Mortmain, Statute of

15 November 1279. This statute determined that no more land could be given to the Church without royal agreement. Donating land had the effect of reducing royal tax revenues and also revenues to the baronage, since ecclesiastical land - held in perpetuity, the Church being an immortal institution - paid no reliefs. The phrase used in the statute was 'the services which are due of such fees . . . are unduly withdrawn'. It was a measure which the king, Edward I, and the barons both agreed upon. The mortmain (dead hand) of the statute's title referred to the Church, which being immortal could not relinquish what it possessed. Indeed, a duty of archbishops and bishops was to preserve and protect the "temporalities of their dioceses. -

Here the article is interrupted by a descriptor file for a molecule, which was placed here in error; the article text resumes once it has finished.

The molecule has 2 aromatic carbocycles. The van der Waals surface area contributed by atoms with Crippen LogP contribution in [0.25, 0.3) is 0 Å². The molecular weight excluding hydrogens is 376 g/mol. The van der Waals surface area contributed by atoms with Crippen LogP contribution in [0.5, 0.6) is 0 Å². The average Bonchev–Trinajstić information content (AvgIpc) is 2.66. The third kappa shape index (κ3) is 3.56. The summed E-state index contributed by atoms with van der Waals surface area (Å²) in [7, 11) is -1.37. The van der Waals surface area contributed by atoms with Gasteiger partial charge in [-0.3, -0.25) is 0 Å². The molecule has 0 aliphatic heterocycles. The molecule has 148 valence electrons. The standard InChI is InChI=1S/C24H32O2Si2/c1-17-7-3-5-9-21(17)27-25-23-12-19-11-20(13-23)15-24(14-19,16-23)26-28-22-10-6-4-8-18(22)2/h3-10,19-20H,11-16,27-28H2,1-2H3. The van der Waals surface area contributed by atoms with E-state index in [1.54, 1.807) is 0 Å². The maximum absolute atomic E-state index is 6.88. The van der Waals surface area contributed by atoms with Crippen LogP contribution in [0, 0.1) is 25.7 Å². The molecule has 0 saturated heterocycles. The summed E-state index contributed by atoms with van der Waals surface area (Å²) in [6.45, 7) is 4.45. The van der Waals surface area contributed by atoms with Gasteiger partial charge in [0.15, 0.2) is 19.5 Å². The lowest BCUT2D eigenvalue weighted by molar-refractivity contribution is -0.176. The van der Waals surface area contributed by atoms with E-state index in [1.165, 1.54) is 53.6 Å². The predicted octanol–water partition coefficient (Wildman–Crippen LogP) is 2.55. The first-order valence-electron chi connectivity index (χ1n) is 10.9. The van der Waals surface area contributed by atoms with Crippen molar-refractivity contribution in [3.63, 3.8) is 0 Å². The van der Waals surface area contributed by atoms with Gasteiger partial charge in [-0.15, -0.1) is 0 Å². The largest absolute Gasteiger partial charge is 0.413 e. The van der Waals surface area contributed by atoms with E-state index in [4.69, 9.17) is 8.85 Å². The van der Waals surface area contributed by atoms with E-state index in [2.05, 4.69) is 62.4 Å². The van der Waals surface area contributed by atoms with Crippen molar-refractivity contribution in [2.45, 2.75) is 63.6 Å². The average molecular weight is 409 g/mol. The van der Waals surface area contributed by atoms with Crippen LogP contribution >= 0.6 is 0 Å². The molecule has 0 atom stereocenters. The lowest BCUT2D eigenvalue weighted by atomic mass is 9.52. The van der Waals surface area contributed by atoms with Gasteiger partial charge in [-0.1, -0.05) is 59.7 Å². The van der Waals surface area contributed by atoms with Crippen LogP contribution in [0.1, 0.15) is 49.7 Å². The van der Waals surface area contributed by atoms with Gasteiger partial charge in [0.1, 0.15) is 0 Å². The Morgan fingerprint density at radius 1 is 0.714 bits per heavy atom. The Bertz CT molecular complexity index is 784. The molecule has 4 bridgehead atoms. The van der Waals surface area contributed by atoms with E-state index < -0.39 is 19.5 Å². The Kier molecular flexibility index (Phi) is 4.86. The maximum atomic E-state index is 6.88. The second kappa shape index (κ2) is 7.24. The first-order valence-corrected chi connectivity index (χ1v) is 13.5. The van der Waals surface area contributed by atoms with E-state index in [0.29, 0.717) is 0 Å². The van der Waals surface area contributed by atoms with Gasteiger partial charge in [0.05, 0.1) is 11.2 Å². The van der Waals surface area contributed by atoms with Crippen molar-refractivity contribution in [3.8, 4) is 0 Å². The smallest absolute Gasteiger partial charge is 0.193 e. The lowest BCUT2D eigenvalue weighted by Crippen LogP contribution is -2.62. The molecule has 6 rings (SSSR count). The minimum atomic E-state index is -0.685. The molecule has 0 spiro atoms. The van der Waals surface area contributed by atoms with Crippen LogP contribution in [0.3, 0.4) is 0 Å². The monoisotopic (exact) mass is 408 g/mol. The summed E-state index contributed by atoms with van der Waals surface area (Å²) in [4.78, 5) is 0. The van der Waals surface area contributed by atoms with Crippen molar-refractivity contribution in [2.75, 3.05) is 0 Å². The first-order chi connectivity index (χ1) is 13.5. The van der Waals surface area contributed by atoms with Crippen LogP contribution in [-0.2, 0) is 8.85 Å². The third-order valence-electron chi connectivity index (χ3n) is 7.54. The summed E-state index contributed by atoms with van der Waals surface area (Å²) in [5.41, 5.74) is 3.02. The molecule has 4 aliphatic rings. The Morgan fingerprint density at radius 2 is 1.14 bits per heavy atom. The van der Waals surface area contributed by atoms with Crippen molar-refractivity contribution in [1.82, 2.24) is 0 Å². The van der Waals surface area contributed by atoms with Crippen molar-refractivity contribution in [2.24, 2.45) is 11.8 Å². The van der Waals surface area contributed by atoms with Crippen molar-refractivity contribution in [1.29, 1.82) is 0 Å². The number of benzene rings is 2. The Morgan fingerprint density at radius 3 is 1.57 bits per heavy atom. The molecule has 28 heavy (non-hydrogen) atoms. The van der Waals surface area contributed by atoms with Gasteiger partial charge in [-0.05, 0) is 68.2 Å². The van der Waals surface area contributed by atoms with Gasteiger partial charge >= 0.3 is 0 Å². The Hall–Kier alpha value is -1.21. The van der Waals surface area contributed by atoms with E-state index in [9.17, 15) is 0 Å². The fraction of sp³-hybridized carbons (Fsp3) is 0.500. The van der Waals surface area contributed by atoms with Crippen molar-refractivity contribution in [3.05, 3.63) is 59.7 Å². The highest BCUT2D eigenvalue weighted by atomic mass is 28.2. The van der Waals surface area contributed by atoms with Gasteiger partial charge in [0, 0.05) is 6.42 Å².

Dictionary of Medieval Terms and Phrases. .

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